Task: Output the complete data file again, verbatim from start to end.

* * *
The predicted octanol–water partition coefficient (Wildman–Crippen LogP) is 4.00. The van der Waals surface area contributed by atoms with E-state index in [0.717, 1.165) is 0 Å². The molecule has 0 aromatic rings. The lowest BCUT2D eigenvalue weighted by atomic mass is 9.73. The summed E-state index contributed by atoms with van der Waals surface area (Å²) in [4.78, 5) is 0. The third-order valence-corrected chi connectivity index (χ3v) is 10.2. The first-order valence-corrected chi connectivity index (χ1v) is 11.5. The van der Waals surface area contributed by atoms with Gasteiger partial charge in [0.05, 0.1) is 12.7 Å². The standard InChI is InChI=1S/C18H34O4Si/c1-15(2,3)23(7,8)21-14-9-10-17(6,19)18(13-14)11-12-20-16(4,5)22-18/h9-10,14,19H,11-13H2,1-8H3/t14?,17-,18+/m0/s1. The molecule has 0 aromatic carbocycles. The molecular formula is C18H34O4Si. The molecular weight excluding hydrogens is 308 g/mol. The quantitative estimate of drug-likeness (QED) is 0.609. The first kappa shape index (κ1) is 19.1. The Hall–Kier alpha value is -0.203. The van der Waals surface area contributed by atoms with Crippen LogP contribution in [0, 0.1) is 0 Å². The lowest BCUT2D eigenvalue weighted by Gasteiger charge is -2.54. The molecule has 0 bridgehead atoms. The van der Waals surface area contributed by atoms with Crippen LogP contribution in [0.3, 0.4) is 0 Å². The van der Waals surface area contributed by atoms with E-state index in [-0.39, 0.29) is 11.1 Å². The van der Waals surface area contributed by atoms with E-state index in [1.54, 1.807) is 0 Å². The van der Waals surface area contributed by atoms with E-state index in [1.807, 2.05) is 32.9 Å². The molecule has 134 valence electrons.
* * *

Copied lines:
The predicted octanol–water partition coefficient (Wildman–Crippen LogP) is 4.00. The van der Waals surface area contributed by atoms with E-state index in [0.717, 1.165) is 0 Å². The molecule has 0 aromatic rings. The lowest BCUT2D eigenvalue weighted by atomic mass is 9.73. The summed E-state index contributed by atoms with van der Waals surface area (Å²) in [4.78, 5) is 0. The third-order valence-corrected chi connectivity index (χ3v) is 10.2. The first-order valence-corrected chi connectivity index (χ1v) is 11.5. The van der Waals surface area contributed by atoms with Gasteiger partial charge in [0.05, 0.1) is 12.7 Å². The standard InChI is InChI=1S/C18H34O4Si/c1-15(2,3)23(7,8)21-14-9-10-17(6,19)18(13-14)11-12-20-16(4,5)22-18/h9-10,14,19H,11-13H2,1-8H3/t14?,17-,18+/m0/s1. The molecule has 0 aromatic carbocycles. The molecular formula is C18H34O4Si. The molecular weight excluding hydrogens is 308 g/mol. The quantitative estimate of drug-likeness (QED) is 0.609. The first kappa shape index (κ1) is 19.1. The Hall–Kier alpha value is -0.203. The van der Waals surface area contributed by atoms with Crippen LogP contribution in [0, 0.1) is 0 Å². The lowest BCUT2D eigenvalue weighted by Gasteiger charge is -2.54. The molecule has 0 bridgehead atoms. The van der Waals surface area contributed by atoms with Crippen LogP contribution in [0.3, 0.4) is 0 Å². The van der Waals surface area contributed by atoms with E-state index in [-0.39, 0.29) is 11.1 Å². The van der Waals surface area contributed by atoms with E-state index in [1.54, 1.807) is 0 Å². The van der Waals surface area contributed by atoms with E-state index in [1.807, 2.05) is 32.9 Å². The molecule has 134 valence electrons.